Showing posts from May, 2012

The Popsicle, or Having a Field Day With Diabetes

A re-posting from last year at this time. I must admit I looked it up to find the popsicle count, as tomorrow is yet another field day. ------------------------------------------------------------------------------------------------- The popsicle was due to arrive mid-morning, midfield. The mother served her son jelly beans--five, then five again--and remembered the popsicle. Would it be a cherry one-stick pop or the break apart and share kind? The crab walk, bottle lid toss, and flag football required the energy a popsicle would provide, but not retroactively, if we could help it. Another relay. Two more jelly beans. The popsicle? The PE teacher drives the golf cart by.  How's he doing? Just fine , the mother says,  but about those popsicles . At lunch , he says, tipping his cap, driving away. Ah, at lunch. To be added into his regular insulin shot, then. Good timing. A kid walks up to the mother . I had diabetes once , he says. You probably didn't , she say

I'm In A Video That Has 2,307 YouTube Hits

At the end of a long day at Gleason's, some guy put headphones on me and asked me to speak in full sentences for the camera. I only agreed to play deer in the headlights because Phyllis did it. Phyllis is the other woman in the video. If she had jumped off a cliff, or the nearby Brooklyn bridge, I, too, at that point in the day, might have joined her in sheer exhaustion. We'll let them believe I'm a "NY boxer" and one of "the finest at Gleason's Gym" (see YouTube description), now won't we?

Honey, Help Me Out

While setting up a new computer for me, my husband actually said, "I plan to dummy-proof this for you." Yes: "dummy" and "you" in the same sentence. It must be said that this statement follows one particularly difficult week in which I (a) did not properly attach the cap to our bottle of honey, which in turn made said cap fall into his food, along with more than a serving size of the condiment, and (b) failed to fully turn the knob of the wine box, which began a Biblical flood at the base of the box, found 24 hours later, rendering our cabinet a robust aroma with notes of cherry and dark berries, ending with a smoky finish. I recall that when I took the test in What Color Is Your Parachute? my parachute did not lean toward machines or equipment of any kind. I should work with ideas, the test said. And yet these ubiquitous parts of life stymie me every day. Right now, for example, I'm eating my oatmeal in a bowl that's seated on a plate.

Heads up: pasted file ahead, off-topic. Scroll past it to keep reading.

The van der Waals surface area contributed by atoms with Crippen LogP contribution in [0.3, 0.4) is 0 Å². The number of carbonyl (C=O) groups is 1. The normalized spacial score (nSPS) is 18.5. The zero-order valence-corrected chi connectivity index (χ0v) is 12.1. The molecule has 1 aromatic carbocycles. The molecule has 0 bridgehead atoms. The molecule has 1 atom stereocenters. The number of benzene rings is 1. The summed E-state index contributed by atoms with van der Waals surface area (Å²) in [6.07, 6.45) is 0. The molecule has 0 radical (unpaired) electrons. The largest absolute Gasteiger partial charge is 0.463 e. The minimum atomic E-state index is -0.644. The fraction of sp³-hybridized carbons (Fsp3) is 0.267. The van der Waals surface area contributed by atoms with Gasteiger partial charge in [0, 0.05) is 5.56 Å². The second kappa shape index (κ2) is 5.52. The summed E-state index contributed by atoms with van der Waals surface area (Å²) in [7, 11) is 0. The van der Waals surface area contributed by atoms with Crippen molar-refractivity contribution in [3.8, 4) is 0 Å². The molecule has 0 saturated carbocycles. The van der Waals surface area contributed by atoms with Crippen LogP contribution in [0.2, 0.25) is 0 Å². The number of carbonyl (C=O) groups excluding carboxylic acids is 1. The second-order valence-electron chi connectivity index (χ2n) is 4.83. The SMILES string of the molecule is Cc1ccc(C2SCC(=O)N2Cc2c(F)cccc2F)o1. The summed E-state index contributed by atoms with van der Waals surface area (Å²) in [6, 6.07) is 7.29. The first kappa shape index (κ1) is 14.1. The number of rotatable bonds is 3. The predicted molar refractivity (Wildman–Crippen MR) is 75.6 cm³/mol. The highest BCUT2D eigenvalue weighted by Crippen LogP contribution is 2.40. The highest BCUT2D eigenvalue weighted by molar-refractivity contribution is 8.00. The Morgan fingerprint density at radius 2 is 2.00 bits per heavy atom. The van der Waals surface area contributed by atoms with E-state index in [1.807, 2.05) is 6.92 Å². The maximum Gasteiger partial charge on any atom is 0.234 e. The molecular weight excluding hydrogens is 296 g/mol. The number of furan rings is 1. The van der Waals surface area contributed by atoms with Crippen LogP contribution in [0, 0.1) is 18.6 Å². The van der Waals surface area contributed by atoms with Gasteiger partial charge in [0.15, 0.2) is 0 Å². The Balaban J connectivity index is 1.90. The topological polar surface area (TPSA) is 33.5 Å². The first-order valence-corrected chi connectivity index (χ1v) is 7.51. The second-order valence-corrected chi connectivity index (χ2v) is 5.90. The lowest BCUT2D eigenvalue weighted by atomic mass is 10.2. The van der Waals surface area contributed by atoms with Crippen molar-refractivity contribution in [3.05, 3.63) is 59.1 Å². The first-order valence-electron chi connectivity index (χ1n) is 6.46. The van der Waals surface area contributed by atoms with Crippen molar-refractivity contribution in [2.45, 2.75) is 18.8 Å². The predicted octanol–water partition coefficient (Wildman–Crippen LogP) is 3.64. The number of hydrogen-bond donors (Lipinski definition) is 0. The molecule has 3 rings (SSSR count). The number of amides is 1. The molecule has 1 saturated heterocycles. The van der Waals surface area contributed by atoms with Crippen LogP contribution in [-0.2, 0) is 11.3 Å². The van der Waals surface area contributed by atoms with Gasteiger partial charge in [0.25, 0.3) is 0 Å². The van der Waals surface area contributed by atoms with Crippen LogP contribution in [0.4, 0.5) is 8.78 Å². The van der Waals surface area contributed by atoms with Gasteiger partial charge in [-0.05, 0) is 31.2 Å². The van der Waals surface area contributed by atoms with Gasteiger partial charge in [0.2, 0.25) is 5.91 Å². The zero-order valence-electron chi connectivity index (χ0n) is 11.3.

"I Go My Hardest"

As a wellness coach at the Y, I sit at a desk and answer questions. A large sign announcing "FITNESS" hangs over the top, and on occasion I've added some handwritten notes, such as "The doctor is IN" and "FITNESS HELP 5 cents." Last week a guy asked me about deadlifts. He loves doing them, he says, but he often throws his back out and has to sit out a few weeks. I checked his form--minus the bar, as he was still hurting--and aside from encouragement to keep his eyes up, he was good. Instinct told me that maybe this man is prone to injury, the proportions of his leg bones prevent ideal technique, and maybe he needs to find something else to do. But my gut said to think outside the box. The man declared his love for deadlifts, and was almost wistful while telling me he'd had to go without. I needed to find an adequate substitute. I demonstrated halo deadlifts and good mornings. He perked up and we got to talking. "They deadlift in the Ol

Even In The Darkest Place [video]

Click over there on "prison theatre" for the back story on Even In The Darkest Place, a reading by former prisoners. I wrote--arranged, really, as these are all their words--and directed. The videos are now online. Unfortunately, this isn't the original script, as one of the gentleman relapsed and went back to jail for a time. I cut out and/or delegated his lines for this particular performance. A bit of a time commitment for you, but the stories are powerful. And true. Wait and see. Find more on the "inside" church these men came from at .

A Conversation That Reveals What The Son Thinks of the Mother, Who Is Doing Her Best to be Normal

THEO (age 8): Mom! What day's Matt coming over? ME: Saturday. THEO: Oh good! Matt's a lot of fun. ME: Yes he is. I like Matt. THEO: You can even tell your jokes around him. ME: What kind of jokes do you mean? THEO: You know, the kind you usually tell--ones that are inappropriate.

Hands On Living